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Food Facts & Recipes for the New Year

The New Year is a great time to start fresh and discover new ways to improve your health and wellbeing. A good way to ease into better health is by taking simple steps to modify your diet to make sure your body is getting the most out of what you put in it.

One of the first things we can do to help guide us to better eating is to understand the Nutrition Facts label found on most foods we buy the grocery store. Learning how to understand and use the Nutrition Facts label can help you make healthier choices and identify nutrient-dense foods for a beneficial diet.

Here’s a video from Griffin Health’s nutritionists that explains what to look for on these labels.

Good vs. Bad Nutrients

The Nutrition Facts label helps us limit some nutrients that can harm our health and increase those that are beneficial to our bodies. For example, the labels show us foods that are high in detrimental nutrients like added sugars, saturated fat, sodium and trans fat. The labels can also help us get enough of the nutrients our bodies need, such as calcium, choline, dietary fiber, iron, magnesium, potassium, and vitamins A, C, D and E.

Carb Counting

Carbohydrates are sugar molecules that are one of the main nutrients found in foods and drinks. The body breaks down carbohydrates into glucose, or blood sugar, which is the main source of energy for the body's cells, tissues, and organs. While we need some carbohydrates for energy, it's important to eat the right kinds of carbohydrates for optimal health. Below are some tips to help improve your carb intake:

  • Choose whole grains - Whole grains are foods like whole wheat bread, brown rice, whole cornmeal, and oatmeal. They offer lots of important nutrients like minerals, vitamins, and fiber. To figure out whether a product has a significant amount of whole grain, check the ingredients list on the package and see if a whole grain is one of the first items listed.
  • Eat foods with lots of fiber – Check the Nutrition Facts label for foods that are high in fiber. High fiber foods are good for you because the body cannot break down most fibers, making you feel full and make you less likely to overeat. They can also help prevent stomach and intestinal issues. The Nutrition Facts label on the back of food packages tells you how much fiber a product has.
  • On average, you should take in 275 grams of total carbohydrates each day based on a 2,000-calorie daily diet. Your Daily Value may be higher or lower depending on your calorie needs and health. Click here to see a chart by the United States Department of Agriculture of the estimated calorie needs per day based on age, sex, and physical activity level. Consult your physician to see what calorie level is right for you.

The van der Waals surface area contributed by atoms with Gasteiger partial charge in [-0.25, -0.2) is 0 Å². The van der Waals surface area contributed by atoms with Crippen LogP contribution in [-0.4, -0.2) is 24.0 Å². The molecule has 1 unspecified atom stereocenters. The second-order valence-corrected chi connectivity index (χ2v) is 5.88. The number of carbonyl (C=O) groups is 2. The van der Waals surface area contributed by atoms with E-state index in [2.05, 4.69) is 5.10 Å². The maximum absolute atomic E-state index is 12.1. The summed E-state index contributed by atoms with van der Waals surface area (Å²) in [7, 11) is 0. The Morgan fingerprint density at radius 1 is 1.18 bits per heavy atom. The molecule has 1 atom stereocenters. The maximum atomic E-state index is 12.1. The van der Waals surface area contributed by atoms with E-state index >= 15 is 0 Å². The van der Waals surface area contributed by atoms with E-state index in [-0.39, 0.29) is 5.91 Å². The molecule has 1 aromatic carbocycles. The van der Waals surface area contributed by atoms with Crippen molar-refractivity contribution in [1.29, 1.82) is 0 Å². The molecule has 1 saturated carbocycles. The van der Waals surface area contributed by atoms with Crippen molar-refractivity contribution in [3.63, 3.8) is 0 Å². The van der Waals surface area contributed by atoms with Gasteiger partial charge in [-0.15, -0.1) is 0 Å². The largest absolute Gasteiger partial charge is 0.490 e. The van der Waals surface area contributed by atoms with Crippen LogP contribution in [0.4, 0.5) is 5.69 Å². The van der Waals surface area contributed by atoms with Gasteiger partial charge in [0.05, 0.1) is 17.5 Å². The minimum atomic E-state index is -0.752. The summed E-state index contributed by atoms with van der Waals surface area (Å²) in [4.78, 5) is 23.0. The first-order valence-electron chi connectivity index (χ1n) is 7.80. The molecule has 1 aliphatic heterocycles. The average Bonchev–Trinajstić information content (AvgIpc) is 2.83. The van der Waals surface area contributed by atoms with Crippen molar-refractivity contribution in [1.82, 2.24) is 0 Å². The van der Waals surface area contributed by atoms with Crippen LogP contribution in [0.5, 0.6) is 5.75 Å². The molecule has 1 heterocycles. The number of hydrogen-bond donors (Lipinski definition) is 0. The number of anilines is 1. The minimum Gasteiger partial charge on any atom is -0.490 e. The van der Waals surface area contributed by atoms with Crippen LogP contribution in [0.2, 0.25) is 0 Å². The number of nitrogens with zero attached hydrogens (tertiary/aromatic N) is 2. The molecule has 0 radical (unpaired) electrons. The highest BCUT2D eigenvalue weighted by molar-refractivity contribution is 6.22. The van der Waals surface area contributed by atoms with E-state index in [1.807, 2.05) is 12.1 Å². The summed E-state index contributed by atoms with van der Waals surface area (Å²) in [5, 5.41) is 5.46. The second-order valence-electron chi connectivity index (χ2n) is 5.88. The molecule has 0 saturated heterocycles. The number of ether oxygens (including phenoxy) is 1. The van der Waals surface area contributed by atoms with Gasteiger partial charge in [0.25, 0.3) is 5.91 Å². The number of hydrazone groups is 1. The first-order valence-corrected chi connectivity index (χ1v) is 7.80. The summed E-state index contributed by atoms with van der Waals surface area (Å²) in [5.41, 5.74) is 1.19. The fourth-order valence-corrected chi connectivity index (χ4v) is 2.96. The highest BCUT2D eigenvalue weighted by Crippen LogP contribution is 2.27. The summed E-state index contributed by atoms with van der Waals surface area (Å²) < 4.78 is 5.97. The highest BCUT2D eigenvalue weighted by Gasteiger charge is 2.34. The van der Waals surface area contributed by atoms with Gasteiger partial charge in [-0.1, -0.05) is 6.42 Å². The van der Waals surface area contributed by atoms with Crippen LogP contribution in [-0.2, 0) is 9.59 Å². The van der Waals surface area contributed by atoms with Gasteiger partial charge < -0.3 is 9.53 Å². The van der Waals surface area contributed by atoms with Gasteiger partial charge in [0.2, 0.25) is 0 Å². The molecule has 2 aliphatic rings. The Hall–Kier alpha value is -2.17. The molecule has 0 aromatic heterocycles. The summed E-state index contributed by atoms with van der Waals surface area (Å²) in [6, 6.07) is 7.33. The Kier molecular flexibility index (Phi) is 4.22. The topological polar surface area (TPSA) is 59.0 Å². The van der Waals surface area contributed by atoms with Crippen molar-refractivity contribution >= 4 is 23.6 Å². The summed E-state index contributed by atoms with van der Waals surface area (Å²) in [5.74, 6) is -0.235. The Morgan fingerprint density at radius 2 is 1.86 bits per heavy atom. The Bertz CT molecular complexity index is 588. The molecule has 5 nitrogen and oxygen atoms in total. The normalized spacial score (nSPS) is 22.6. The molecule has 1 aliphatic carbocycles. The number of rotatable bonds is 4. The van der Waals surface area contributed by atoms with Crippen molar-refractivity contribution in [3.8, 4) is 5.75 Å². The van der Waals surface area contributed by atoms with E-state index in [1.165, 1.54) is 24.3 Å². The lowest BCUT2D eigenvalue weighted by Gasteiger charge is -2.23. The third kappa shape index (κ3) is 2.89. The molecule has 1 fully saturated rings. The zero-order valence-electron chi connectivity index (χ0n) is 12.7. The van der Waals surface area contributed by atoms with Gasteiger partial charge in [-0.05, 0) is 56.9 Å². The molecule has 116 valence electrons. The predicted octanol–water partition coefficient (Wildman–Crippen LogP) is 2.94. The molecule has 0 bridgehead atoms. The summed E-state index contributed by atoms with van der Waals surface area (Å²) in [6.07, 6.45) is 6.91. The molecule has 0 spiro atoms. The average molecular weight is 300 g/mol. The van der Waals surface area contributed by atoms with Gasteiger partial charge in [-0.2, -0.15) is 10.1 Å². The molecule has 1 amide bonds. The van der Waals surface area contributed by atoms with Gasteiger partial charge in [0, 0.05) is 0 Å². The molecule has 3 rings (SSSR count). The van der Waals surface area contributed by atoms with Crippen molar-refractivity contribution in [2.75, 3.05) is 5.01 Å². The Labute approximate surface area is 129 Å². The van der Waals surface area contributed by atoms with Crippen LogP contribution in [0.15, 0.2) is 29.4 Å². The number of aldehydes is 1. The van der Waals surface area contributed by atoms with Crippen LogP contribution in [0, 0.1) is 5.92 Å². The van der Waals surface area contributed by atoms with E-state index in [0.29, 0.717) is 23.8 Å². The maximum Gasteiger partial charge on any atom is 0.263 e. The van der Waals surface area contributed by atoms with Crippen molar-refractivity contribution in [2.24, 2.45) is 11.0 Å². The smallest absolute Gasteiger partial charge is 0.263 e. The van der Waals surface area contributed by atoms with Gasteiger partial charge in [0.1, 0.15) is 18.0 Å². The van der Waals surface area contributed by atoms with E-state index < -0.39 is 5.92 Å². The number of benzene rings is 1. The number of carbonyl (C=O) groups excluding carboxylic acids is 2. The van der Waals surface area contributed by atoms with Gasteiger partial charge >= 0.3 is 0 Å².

Super Healthy Recipes for the New Year

These easy and delicious recipes will help you kickoff 2021 feeling healthy, refreshed, and ready to conquer the New Year!


Serves 1

1 cup purple cabbage, shredded
1 cup green cabbage, shredded
1 red bell pepper, cut into thin strips
1/2 cup cilantro, chopped
2 tbsp. cashews, chopped
6 oz. shredded chicken or other leftover protein

1⁄4 cup fresh lime juice
3 tbsp. fish sauce
1 tbsp. honey
2 tsp garlic, minced

Whisk together dressing ingredients and set aside.
Assemble all salad ingredients in a large bowl.
Toss salad with the dressing, then top with cashews and shredded chicken.


Cabbage: A sulfur-rich, cruciferous veggie. It helps your liver break down toxins so they can be more easily expelled. It also has diuretic properties to help rid your body of excess fluid, which carries toxins out with it.

Red bell pepper: Only the red bell peppers are the super-star cleansing pepper. That’s because they are loaded with 3 times the vitamin C of other veggies.

Cilantro: A heavy metal chelator, which means it binds to the heavy metals in your body and helps get them out of the tissue. Cilantro also supports efficient digestion, by helping to produce digestive enzymes that aid in the breakdown of foods.

Calories 466
Carbs 38g
Fat 10g
Protein 45g
Sugar 22mg


Serves 4

1 small eggplant, stemmed and chopped into 1” cubes
1 small red bell pepper, stemmed, seeded, and chopped
3 tablespoons extra-virgin olive oil
Sea salt and freshly ground black pepper
1 small garlic clove, finely grated
2 Persian cucumbers, thinly sliced into half-moons
12 cherry tomatoes, halved
1 tablespoon fresh mint leaves, finely chopped
1 tablespoon lemon juice
1 cup finely shredded red cabbage
4 whole-wheat pitas, toasted
1 cup creamy hummus
4 hard-boiled eggs, thinly sliced
½ cup parsley leaves, roughly chopped


Cucumbers: Made from over 90% water, cucumbers help aid detoxification by flushing out water soluble toxins and keeping the bowels running smoothly.

Eggs: A complete protein, meaning they contain all of the amino acids.

Whole Wheat Pita: Promotes healthy gut functioning and stimulates the excretion of the bile made by the liver.


Preheat oven to 425 degrees F. On a baking sheet, toss the eggplant and bell pepper with 2 tablespoons olive oil, salt, and pepper. Roast about 25 minutes, or until tender and golden.
Remove from oven and toss with grated garlic. In a small bowl, combine the cucumbers, tomatoes, mint, lemon juice, and 1 tablespoon olive oil. Season with ½ teaspoon salt.
In another small bowl, season the cabbage with salt and pepper.
Stuff each pita with ¼ cup hummus, eggplant–bell pepper mixture, tomato-cucumber salad, cabbage, egg slices, and parsley.

Calories 497
Carbs 49g
Fat 27g
Protein 18g
Sodium 534mg
Sugar 8.7g